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Trinity University Receives $5 Million to Maximize Student Success and Access
Anonymous donor establishes endowment to meet increased demand for student accessibility services

Trinity takes pride in recognizing that each student brings diverse strengths and abilities to the Trinity community. With a $5 million contribution from an anonymous donor, the University is one step closer to ensuring that all students receive equitable access to success.  

The gift will establish a $4.5 million Student Accessibility Services Endowment, which will allow Trinity to increase staff, implement more programs, provide students with the latest assistive technology, engage in professional development, and increase campus collaboration. The balance of $500,000 is available immediately to provide for initial software and equipment purchases and fund the program’s new initiatives while the endowment matures.

“Trinity University is excited, humbled, and honored that we may have an opportunity to become a national leader in student accessibility,” says Betty Curry, director for Academic Support. “More than that, we welcome the chance to be able to meet each student’s needs more completely to ensure their success at Trinity and in their professional lives as alumni.”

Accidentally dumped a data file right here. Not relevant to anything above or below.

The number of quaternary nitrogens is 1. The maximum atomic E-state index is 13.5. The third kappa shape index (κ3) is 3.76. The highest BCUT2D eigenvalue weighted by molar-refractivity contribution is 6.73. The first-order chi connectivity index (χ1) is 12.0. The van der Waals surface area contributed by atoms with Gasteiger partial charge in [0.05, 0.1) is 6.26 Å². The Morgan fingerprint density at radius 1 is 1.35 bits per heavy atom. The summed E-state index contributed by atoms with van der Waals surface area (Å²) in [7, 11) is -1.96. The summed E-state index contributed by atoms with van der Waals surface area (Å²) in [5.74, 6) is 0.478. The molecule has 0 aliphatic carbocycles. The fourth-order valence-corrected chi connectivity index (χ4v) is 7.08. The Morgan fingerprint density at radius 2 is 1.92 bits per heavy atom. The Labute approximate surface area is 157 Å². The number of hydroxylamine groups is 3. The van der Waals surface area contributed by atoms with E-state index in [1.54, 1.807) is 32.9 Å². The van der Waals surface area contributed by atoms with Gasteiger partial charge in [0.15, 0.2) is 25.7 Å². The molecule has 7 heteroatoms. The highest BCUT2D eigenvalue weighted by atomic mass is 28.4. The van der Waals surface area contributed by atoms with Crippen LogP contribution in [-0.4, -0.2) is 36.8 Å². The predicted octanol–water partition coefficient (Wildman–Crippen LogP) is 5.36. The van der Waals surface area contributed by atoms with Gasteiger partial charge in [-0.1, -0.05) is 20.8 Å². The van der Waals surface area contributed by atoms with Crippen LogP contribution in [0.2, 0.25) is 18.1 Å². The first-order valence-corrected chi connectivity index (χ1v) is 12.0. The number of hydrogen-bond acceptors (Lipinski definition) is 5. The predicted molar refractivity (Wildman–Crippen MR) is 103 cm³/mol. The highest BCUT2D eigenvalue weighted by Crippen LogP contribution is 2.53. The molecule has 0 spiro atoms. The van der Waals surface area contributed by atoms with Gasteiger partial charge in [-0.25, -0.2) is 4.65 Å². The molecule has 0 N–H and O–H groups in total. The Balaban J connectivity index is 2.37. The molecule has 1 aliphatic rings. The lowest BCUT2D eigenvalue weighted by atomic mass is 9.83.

Trinity’s Student Success Center (SSC) was envisioned as part of the University’s Trinity Tomorrow strategic plan to bring a holistic approach to helping students become more confident self-advocates during their tenure at Trinity and beyond. While Student Accessibility Services (SAS) has been a central component of the Trinity Tomorrow plan, the improved services would have been implemented incrementally were it not for this significant investment. Under the leadership of Sheryl Tynes, vice president for Student Life, the SSC is poised to lead the campus community in promoting equitable access to success for all students enrolled at Trinity.

“The SSC’s top goal is to expand our capacity to support and promote the self-advocacy skills of our students, along with enhancing faculty’s and staff's deep understanding of students' unique needs as well as their assets,” says Tynes. “With this truly transformational funding, we will significantly enhance our capacity to serve each and every Trinity student.”

Among the annual expenses to be funded by the endowment are salaries for a year-round SAS specialist and three additional full-time staff members. This will more than double the SAS staff to ensure that students receive individualized attention imperative to their success. Faculty and staff will be professionally trained to work with students who have issues that present learning or mobility challenges. Costs for ongoing professional development and implementation of the best-in-class software and equipment for accessibility needs will also be supported by the endowment.

With this grant, Trinity will equip students to be their own advocates, create University-wide understanding and support to meet the challenges students face, while providing the equipment and training to support this deeply purposeful work.

Margaret Miller helped tell Trinity's story as a member of the University communications team.

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